This summer, while her son was away at camp, my friend got a crash course in parent-child communication.
The son sent a letter, composed of a few three-word sentences. One of those sentences sat smack in the center of the page and spelled out his desire, written in capital letters for emphasis: “NO MORE LETTERS!”
My friend got the message.
“Clearly, I didn’t expect to receive any more communication from him,” said Lisa Adler of Atlanta.
With summer winding down and school back in session, Adler is ready to escape the rut that seems to plague parents’ communications with kids. Like many moms and dads, she greets her kids in the afternoons with the question, “How was school?”
Much like the sentiment in that letter from summer camp, her son’s most frequent answer is “fine” or “good,” she said, followed by what snack is available or what’s for dinner?
“I definitely want to find new strategies for communication, especially as my son enters the preteen years,” Adler said.
I’ve had similar after-school conversations with my daughter and often get the same one-word response to questions about her day. Sometimes, in our efforts to communicate with our children, overzealousness can be our worst enemy.
Some kids may want to talk the moment they jump in the car; others may need time, said Jody Baumstein, a child advocacy program specialist for Children’s Healthcare of Atlanta’s Strong4Life. And every day is different. Still, it’s important to strive for productive communication.
“We can’t expect them to come to us with the big stuff if they are not coming to us with the little stuff every day,” said Baumstein. “The goal is to create safety around communicating with you so they realize, ‘My parent can handle it — nothing is too big and nothing is too scary.’”
This is particularly true when attempting to relate to kids who are in that transitional stage where they begin to share more with their friends than they do with their parents. We have to keep exploring and practicing ways of communicating that will get us out of the dead zone of those one word answers.
Developing daily check-ins at dinner or before bedtime, for example, might invite kids to share the good and challenging parts of their day while also teaching them stress management. Instead of asking “How was your day?” Ask something like, “What was the best part of your day?” Or offer more specific questions.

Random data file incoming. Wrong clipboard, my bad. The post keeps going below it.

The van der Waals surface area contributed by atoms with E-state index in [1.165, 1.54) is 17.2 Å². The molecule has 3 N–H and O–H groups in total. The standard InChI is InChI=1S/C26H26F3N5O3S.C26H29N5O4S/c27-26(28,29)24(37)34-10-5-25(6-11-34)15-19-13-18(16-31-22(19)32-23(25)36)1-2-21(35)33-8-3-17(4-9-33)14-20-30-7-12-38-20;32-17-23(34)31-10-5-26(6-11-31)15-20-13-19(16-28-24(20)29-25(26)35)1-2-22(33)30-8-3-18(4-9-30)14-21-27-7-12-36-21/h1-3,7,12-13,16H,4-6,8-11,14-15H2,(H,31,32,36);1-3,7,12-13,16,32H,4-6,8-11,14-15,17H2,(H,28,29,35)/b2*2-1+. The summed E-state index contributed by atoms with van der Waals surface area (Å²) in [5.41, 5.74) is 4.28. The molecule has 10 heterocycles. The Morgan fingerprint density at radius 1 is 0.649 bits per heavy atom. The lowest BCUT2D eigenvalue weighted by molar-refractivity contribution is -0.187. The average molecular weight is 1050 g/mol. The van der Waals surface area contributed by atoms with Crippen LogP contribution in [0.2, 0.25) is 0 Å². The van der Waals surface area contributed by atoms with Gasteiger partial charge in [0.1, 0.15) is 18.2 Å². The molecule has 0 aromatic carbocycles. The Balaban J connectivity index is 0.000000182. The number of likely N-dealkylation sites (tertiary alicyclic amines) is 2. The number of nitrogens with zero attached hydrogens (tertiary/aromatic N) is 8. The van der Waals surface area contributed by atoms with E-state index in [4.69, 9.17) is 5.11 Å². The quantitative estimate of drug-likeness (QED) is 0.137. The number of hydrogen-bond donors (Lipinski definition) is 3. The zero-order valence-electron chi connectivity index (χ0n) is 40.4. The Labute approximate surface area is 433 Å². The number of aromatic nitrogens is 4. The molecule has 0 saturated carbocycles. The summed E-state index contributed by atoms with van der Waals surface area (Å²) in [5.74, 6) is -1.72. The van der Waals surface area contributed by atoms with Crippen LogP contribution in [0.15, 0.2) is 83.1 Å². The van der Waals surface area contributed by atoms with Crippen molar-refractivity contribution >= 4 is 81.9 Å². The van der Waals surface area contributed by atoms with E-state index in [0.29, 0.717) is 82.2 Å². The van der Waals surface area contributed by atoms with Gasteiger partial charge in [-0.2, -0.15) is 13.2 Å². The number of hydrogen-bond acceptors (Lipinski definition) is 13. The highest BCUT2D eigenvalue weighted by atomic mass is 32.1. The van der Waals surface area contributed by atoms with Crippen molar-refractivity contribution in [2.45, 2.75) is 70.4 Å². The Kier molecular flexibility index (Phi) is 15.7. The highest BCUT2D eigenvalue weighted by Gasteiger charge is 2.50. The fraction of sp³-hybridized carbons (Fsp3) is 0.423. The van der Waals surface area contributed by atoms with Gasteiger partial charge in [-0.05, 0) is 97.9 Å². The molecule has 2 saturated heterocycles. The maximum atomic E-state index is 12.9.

“We go through our day, and stress fills our balloons like air. When we build a ritual like that, we are letting some of the air go,” said Baumstein.
She also suggested using play — from board games to kicking around the soccer ball — to engage children in conversation that feels less formal and forced. Let them decide what to share, but set the stage to let them know you are ready, she said.
Kids often don’t have the words to express how they feel, which can feel like a barrier. Helping them to articulate their feelings can move the conversation forward. Baumstein said using an “I wonder” statement is a powerful technique.
For example, when kids respond to the question “How was your day?” with “Fine,” try following that with “I hear you when you say you’re fine. I wonder what ‘fine’ means to you?”
“I wonder” statements express curiosity, help build a child’s vocabulary for feelings by prompting them to find other words to articulate their emotions, and check for clarity, all while furthering the conversation, Baumstein said.
It is important to always be an active listener when talking to kids by putting down your phone, holding your tongue before offering advice and just being patient without rushing to fill any silence. We can help teach kids that their feelings matter by normalizing and validating what they feel rather than trying to talk them out of it, as many adults do.
Repeat back to them what you heard them say to give them an opportunity to confirm that you are listening. And, in those moments when you’re not sure what to say, one thing to always fall back on is “How can I help?”
It was good to learn that it is never too late to shift a pattern of communication. As kids get older their needs will change, necessitating new ways to communicate, Baumstein said.
In her clinical practice, she has even worked with adult children and their parents to help them get their communication on track. “When we are doing something new, it is going to feel incredibly awkward and forced. But deal with it, because you want to get to the other side of it,” Baumstein said.
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